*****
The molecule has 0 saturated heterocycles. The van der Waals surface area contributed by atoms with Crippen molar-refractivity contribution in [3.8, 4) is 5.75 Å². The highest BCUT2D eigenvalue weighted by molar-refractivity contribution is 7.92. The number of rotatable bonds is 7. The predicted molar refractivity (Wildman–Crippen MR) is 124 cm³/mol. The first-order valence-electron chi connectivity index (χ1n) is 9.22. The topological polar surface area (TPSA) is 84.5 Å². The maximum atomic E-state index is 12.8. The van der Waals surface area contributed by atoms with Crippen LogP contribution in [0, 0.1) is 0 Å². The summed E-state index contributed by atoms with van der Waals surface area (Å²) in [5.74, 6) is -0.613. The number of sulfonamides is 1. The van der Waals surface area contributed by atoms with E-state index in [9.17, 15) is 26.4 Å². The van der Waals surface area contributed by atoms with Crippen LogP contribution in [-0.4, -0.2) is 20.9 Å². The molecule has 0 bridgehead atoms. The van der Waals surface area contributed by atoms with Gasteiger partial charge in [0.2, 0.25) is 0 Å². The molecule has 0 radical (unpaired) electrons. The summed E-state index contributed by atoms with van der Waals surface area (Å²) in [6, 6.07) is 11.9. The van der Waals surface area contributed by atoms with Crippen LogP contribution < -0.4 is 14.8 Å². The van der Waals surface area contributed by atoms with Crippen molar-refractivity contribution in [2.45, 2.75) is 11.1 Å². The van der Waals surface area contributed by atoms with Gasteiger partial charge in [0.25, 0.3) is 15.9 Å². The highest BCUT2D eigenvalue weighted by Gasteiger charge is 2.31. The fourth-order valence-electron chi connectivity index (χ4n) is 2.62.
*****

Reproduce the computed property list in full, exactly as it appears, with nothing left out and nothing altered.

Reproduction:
The molecule has 0 saturated heterocycles. The van der Waals surface area contributed by atoms with Crippen molar-refractivity contribution in [3.8, 4) is 5.75 Å². The highest BCUT2D eigenvalue weighted by molar-refractivity contribution is 7.92. The number of rotatable bonds is 7. The predicted molar refractivity (Wildman–Crippen MR) is 124 cm³/mol. The first-order valence-electron chi connectivity index (χ1n) is 9.22. The topological polar surface area (TPSA) is 84.5 Å². The maximum atomic E-state index is 12.8. The van der Waals surface area contributed by atoms with Crippen LogP contribution in [0, 0.1) is 0 Å². The summed E-state index contributed by atoms with van der Waals surface area (Å²) in [5.74, 6) is -0.613. The number of sulfonamides is 1. The van der Waals surface area contributed by atoms with E-state index in [9.17, 15) is 26.4 Å². The van der Waals surface area contributed by atoms with Crippen LogP contribution in [-0.4, -0.2) is 20.9 Å². The molecule has 0 bridgehead atoms. The van der Waals surface area contributed by atoms with Gasteiger partial charge in [0.2, 0.25) is 0 Å². The molecule has 0 radical (unpaired) electrons. The summed E-state index contributed by atoms with van der Waals surface area (Å²) in [6, 6.07) is 11.9. The van der Waals surface area contributed by atoms with Crippen LogP contribution < -0.4 is 14.8 Å². The van der Waals surface area contributed by atoms with Crippen molar-refractivity contribution in [2.45, 2.75) is 11.1 Å². The van der Waals surface area contributed by atoms with Gasteiger partial charge in [0.25, 0.3) is 15.9 Å². The highest BCUT2D eigenvalue weighted by Gasteiger charge is 2.31. The fourth-order valence-electron chi connectivity index (χ4n) is 2.62.